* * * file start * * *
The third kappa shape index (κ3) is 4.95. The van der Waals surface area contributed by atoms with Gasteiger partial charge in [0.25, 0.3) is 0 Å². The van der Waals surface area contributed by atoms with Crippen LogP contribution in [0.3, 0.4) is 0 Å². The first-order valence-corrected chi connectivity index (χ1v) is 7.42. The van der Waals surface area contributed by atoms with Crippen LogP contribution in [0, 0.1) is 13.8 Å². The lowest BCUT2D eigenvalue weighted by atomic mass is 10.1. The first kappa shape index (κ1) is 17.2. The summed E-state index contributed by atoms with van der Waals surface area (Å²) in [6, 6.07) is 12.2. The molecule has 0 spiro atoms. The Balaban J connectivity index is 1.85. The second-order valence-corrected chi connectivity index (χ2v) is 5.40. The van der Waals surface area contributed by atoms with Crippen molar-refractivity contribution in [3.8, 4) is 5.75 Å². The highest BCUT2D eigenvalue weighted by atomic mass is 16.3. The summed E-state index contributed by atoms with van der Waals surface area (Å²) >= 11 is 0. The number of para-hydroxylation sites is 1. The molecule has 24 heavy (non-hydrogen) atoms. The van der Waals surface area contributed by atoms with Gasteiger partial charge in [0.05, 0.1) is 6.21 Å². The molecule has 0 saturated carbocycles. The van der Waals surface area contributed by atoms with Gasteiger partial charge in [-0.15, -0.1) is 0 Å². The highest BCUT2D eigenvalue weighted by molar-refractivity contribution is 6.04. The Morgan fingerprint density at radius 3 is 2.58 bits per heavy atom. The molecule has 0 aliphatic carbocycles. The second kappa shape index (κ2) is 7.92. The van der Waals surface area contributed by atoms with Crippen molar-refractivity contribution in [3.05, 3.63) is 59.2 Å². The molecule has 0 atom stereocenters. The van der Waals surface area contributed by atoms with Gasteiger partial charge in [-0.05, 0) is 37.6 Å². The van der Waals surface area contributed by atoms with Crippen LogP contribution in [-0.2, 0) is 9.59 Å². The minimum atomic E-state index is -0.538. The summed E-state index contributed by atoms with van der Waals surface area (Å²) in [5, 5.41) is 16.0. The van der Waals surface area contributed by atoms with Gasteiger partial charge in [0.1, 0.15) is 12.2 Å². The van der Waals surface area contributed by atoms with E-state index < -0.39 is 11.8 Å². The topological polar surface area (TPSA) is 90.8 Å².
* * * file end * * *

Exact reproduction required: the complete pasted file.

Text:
The third kappa shape index (κ3) is 4.95. The van der Waals surface area contributed by atoms with Gasteiger partial charge in [0.25, 0.3) is 0 Å². The van der Waals surface area contributed by atoms with Crippen LogP contribution in [0.3, 0.4) is 0 Å². The first-order valence-corrected chi connectivity index (χ1v) is 7.42. The van der Waals surface area contributed by atoms with Crippen LogP contribution in [0, 0.1) is 13.8 Å². The lowest BCUT2D eigenvalue weighted by atomic mass is 10.1. The first kappa shape index (κ1) is 17.2. The summed E-state index contributed by atoms with van der Waals surface area (Å²) in [6, 6.07) is 12.2. The molecule has 0 spiro atoms. The Balaban J connectivity index is 1.85. The second-order valence-corrected chi connectivity index (χ2v) is 5.40. The van der Waals surface area contributed by atoms with Crippen molar-refractivity contribution in [3.8, 4) is 5.75 Å². The highest BCUT2D eigenvalue weighted by atomic mass is 16.3. The summed E-state index contributed by atoms with van der Waals surface area (Å²) >= 11 is 0. The number of para-hydroxylation sites is 1. The molecule has 24 heavy (non-hydrogen) atoms. The van der Waals surface area contributed by atoms with Gasteiger partial charge in [0.05, 0.1) is 6.21 Å². The molecule has 0 saturated carbocycles. The van der Waals surface area contributed by atoms with Gasteiger partial charge in [-0.15, -0.1) is 0 Å². The highest BCUT2D eigenvalue weighted by molar-refractivity contribution is 6.04. The Morgan fingerprint density at radius 3 is 2.58 bits per heavy atom. The molecule has 0 aliphatic carbocycles. The second kappa shape index (κ2) is 7.92. The van der Waals surface area contributed by atoms with Crippen molar-refractivity contribution in [3.05, 3.63) is 59.2 Å². The molecule has 0 atom stereocenters. The van der Waals surface area contributed by atoms with Gasteiger partial charge in [-0.05, 0) is 37.6 Å². The van der Waals surface area contributed by atoms with Crippen LogP contribution in [-0.2, 0) is 9.59 Å². The minimum atomic E-state index is -0.538. The summed E-state index contributed by atoms with van der Waals surface area (Å²) in [5, 5.41) is 16.0. The van der Waals surface area contributed by atoms with Gasteiger partial charge in [0.1, 0.15) is 12.2 Å². The van der Waals surface area contributed by atoms with E-state index < -0.39 is 11.8 Å². The topological polar surface area (TPSA) is 90.8 Å².